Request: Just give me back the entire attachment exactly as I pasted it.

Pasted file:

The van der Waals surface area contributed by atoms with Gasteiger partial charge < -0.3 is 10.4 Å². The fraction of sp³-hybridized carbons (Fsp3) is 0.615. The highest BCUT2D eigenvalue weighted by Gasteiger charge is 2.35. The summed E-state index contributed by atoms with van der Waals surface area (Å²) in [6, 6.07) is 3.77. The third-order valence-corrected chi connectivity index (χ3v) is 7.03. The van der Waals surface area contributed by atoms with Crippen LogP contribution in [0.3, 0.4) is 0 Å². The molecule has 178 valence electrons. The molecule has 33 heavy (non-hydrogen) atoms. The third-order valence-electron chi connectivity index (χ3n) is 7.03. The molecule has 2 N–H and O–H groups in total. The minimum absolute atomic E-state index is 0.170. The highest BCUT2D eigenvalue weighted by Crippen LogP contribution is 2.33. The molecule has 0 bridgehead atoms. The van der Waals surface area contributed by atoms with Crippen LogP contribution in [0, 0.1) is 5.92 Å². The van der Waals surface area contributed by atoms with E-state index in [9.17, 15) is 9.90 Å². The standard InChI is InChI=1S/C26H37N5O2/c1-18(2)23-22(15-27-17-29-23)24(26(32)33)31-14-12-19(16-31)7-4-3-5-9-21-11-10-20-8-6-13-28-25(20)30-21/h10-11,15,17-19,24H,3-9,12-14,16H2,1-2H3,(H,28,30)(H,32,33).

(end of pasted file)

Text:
The van der Waals surface area contributed by atoms with Gasteiger partial charge < -0.3 is 10.4 Å². The fraction of sp³-hybridized carbons (Fsp3) is 0.615. The highest BCUT2D eigenvalue weighted by Gasteiger charge is 2.35. The summed E-state index contributed by atoms with van der Waals surface area (Å²) in [6, 6.07) is 3.77. The third-order valence-corrected chi connectivity index (χ3v) is 7.03. The van der Waals surface area contributed by atoms with Crippen LogP contribution in [0.3, 0.4) is 0 Å². The molecule has 178 valence electrons. The molecule has 33 heavy (non-hydrogen) atoms. The third-order valence-electron chi connectivity index (χ3n) is 7.03. The molecule has 2 N–H and O–H groups in total. The minimum absolute atomic E-state index is 0.170. The highest BCUT2D eigenvalue weighted by Crippen LogP contribution is 2.33. The molecule has 0 bridgehead atoms. The van der Waals surface area contributed by atoms with Crippen LogP contribution in [0, 0.1) is 5.92 Å². The van der Waals surface area contributed by atoms with E-state index in [9.17, 15) is 9.90 Å². The standard InChI is InChI=1S/C26H37N5O2/c1-18(2)23-22(15-27-17-29-23)24(26(32)33)31-14-12-19(16-31)7-4-3-5-9-21-11-10-20-8-6-13-28-25(20)30-21/h10-11,15,17-19,24H,3-9,12-14,16H2,1-2H3,(H,28,30)(H,32,33).